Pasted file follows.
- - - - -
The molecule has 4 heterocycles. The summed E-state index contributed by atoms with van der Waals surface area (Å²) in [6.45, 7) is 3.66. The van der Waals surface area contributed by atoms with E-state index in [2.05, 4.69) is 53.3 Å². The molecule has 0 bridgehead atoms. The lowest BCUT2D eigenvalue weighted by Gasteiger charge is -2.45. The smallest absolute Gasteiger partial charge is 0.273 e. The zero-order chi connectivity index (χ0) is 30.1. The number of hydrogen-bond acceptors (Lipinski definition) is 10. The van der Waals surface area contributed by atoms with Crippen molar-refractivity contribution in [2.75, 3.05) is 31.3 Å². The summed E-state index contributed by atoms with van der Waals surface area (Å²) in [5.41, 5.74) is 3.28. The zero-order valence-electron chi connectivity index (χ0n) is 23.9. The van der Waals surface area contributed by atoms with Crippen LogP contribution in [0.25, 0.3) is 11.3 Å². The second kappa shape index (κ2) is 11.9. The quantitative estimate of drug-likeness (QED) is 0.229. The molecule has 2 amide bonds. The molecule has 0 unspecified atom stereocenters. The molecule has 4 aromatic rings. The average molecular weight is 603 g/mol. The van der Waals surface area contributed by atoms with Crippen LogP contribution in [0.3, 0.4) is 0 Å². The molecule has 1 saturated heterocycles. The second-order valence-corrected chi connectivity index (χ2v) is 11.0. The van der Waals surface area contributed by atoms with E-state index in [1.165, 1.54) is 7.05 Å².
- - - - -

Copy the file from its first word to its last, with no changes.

The molecule has 4 heterocycles. The summed E-state index contributed by atoms with van der Waals surface area (Å²) in [6.45, 7) is 3.66. The van der Waals surface area contributed by atoms with E-state index in [2.05, 4.69) is 53.3 Å². The molecule has 0 bridgehead atoms. The lowest BCUT2D eigenvalue weighted by Gasteiger charge is -2.45. The smallest absolute Gasteiger partial charge is 0.273 e. The zero-order chi connectivity index (χ0) is 30.1. The number of hydrogen-bond acceptors (Lipinski definition) is 10. The van der Waals surface area contributed by atoms with Crippen molar-refractivity contribution in [2.75, 3.05) is 31.3 Å². The summed E-state index contributed by atoms with van der Waals surface area (Å²) in [5.41, 5.74) is 3.28. The zero-order valence-electron chi connectivity index (χ0n) is 23.9. The van der Waals surface area contributed by atoms with Crippen LogP contribution in [0.25, 0.3) is 11.3 Å². The second kappa shape index (κ2) is 11.9. The quantitative estimate of drug-likeness (QED) is 0.229. The molecule has 2 amide bonds. The molecule has 0 unspecified atom stereocenters. The molecule has 4 aromatic rings. The average molecular weight is 603 g/mol. The van der Waals surface area contributed by atoms with Crippen LogP contribution in [0.3, 0.4) is 0 Å². The molecule has 1 saturated heterocycles. The second-order valence-corrected chi connectivity index (χ2v) is 11.0. The van der Waals surface area contributed by atoms with E-state index in [1.165, 1.54) is 7.05 Å².